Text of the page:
Saturday, April 21, 2007

Saturday Soul: Stephanie McKay

From The Cocoa Lounge

Saturday Soul: Stephanie McKay

If the arts were a sport, Stephanie McKay would be something like a heptathlete. The Bronx native studied dance at the prestigious Alvin Ailey American Dance Theater; contributed her vocals to artists ranging from The Brooklyn Funk Essentials, Talib Kweli and Mos Def to Tricky; and as if that weren't enough, she's even played lead guitar in Kelis' band.

Please enjoy Stephanie McKay's music video, "Take Me Over:"

Saturday, April 14, 2007

Don't Worry, Be Nappy!

From The Cocoa Lounge

We were going to try to let the storm of the whole Don Imus controversy blow by without getting our hair mussed, but...

Black Womens' Response to The Imus Controversy

Now that we've officially washed this situation out of our hair, let's get on to celebrating it!:

Don't Worry Be Nappy
Fabulous Fros: 1. Singer, Janelle Monae 2. Model, Jordan Richardson 3. Singer, Erykah Badu 4. Singer, Lizz Wright 5. Singer, Georgia Anne Muldrow 6. Rapper, Ms. Lauryn Hill.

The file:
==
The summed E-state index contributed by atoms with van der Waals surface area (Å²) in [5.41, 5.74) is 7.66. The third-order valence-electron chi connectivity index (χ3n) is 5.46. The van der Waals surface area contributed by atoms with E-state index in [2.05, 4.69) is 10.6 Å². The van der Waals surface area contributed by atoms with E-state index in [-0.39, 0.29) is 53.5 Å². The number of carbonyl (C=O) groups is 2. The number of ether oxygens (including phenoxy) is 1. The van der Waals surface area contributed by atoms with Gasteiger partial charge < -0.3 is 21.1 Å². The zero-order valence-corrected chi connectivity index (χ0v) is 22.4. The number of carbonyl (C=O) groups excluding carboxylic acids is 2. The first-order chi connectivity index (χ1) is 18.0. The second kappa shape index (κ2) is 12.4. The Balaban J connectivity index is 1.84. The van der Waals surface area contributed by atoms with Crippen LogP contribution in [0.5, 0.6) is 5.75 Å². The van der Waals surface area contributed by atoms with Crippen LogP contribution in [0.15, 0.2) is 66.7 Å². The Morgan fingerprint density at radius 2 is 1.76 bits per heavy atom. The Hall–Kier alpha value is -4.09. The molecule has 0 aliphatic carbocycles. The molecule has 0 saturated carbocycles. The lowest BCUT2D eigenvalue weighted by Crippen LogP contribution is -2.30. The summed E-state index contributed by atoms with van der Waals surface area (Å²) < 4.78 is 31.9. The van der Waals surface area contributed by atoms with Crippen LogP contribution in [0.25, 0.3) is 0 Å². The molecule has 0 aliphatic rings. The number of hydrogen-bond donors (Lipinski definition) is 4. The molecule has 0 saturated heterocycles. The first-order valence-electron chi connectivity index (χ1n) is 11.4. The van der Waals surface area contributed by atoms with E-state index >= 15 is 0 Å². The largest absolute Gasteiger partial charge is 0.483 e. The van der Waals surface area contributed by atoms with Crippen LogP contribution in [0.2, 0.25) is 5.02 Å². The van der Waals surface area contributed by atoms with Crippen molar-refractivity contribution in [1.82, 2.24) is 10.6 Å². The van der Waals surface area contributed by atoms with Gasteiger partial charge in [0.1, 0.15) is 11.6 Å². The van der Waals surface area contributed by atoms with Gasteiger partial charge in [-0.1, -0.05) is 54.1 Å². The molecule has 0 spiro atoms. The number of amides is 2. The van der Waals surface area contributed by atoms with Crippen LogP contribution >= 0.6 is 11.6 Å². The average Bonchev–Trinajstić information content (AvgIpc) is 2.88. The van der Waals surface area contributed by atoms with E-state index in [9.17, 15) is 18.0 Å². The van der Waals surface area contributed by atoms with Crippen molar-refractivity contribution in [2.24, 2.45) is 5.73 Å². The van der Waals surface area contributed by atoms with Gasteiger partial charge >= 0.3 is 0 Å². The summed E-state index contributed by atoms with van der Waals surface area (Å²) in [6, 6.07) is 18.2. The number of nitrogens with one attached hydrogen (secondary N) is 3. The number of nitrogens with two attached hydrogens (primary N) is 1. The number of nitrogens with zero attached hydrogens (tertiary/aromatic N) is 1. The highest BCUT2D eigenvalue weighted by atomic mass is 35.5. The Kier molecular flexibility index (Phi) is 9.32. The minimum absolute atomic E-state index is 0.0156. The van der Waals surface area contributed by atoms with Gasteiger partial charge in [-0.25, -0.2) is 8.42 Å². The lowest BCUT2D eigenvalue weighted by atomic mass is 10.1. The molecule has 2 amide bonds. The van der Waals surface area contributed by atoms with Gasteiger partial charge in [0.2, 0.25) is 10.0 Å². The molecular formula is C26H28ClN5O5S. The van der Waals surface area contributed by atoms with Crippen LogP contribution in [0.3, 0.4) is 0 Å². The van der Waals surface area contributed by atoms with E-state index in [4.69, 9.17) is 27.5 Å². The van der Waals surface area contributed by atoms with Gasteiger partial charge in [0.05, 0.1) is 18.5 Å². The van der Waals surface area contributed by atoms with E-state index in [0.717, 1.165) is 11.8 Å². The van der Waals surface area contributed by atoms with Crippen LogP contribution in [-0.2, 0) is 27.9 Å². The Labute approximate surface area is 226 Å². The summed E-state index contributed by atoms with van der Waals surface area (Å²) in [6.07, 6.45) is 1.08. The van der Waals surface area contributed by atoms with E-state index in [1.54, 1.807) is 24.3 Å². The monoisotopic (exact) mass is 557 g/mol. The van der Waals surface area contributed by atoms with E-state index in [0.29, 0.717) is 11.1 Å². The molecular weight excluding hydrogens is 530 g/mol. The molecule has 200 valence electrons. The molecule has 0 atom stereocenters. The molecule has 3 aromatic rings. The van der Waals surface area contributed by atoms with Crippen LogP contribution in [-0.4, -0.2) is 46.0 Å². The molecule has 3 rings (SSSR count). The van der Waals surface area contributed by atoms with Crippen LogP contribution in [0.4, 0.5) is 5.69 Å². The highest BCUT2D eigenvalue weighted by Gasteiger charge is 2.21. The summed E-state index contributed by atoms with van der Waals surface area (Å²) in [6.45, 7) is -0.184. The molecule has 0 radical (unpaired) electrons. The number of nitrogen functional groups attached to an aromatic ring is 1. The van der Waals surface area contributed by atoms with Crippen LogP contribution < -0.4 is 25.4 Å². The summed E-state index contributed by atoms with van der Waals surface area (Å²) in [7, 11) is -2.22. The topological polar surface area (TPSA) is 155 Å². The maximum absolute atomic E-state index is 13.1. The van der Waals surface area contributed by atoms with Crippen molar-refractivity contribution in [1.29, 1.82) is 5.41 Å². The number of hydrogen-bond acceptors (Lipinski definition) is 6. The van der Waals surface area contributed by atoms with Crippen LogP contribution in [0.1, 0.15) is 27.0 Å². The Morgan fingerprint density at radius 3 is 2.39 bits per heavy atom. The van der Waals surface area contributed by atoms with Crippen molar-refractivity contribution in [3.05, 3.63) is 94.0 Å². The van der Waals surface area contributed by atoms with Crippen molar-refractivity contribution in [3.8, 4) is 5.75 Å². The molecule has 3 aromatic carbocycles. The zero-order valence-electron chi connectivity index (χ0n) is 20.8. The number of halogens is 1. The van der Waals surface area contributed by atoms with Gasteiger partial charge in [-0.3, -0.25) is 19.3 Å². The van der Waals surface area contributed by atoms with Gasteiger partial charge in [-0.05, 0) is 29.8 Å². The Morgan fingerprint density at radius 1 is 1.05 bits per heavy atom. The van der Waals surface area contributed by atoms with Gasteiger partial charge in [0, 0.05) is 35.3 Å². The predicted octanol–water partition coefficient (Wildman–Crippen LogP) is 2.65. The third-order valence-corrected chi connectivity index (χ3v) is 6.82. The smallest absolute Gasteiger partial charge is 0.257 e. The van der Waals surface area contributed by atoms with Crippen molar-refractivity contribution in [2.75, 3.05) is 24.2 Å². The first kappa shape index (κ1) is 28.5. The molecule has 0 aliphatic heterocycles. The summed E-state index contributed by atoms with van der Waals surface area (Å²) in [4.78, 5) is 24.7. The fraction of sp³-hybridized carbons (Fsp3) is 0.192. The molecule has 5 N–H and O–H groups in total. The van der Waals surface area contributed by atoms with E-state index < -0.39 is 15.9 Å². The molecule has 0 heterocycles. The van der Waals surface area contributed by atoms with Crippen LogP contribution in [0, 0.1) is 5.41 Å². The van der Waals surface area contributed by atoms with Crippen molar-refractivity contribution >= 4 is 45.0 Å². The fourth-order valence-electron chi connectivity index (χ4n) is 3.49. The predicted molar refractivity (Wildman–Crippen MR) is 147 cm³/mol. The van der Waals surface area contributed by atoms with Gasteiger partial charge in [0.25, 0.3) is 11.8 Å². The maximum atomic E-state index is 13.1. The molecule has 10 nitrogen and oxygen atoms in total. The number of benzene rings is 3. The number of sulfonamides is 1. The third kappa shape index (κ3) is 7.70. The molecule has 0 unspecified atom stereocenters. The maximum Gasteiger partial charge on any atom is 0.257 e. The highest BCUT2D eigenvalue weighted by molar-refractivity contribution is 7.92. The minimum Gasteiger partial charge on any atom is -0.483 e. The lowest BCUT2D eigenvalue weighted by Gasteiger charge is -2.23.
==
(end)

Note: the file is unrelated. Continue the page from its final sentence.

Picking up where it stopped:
For further reading:

"Nappy-headed? Now those are fighting words," by Sun-Times columnist Mary Mitchell.

Friday, April 13, 2007

Nigeria's Next Top Model

From The Cocoa Lounge

Nigeria's Next Top Model Contestants
African models have been successful on the American and European fashion scene for years. From Somalia's Iman to Ethiopia's Liya Kebede, Ugandan-born Kiara Kabukuru, Alek Wek of the Sudan, and Nigeria's own, Oluchi, African models have helped to define and re-define black beauty for the last several decades.

So seeing a spin-off of Tyra Banks' popular America's Next Top Model head to the motherland is not only fitting but just plain dope.

Nigeria's Next Top Model Contestants

" The overriding aim is to nurture, encourage, develop, fashion, mentor young ladies into that which they were born to be – superb flag bearers and ambassadors of the great ‘Heart of Africa’ Nigeria!"

We're not sure what stage of production this series is in, or if it will even make it to air, but we'll be watching to see what happens.

For more info about Nigeria's Next Top Model visit:

Related Posts: South Africa, Stand Up!

Monday, April 09, 2007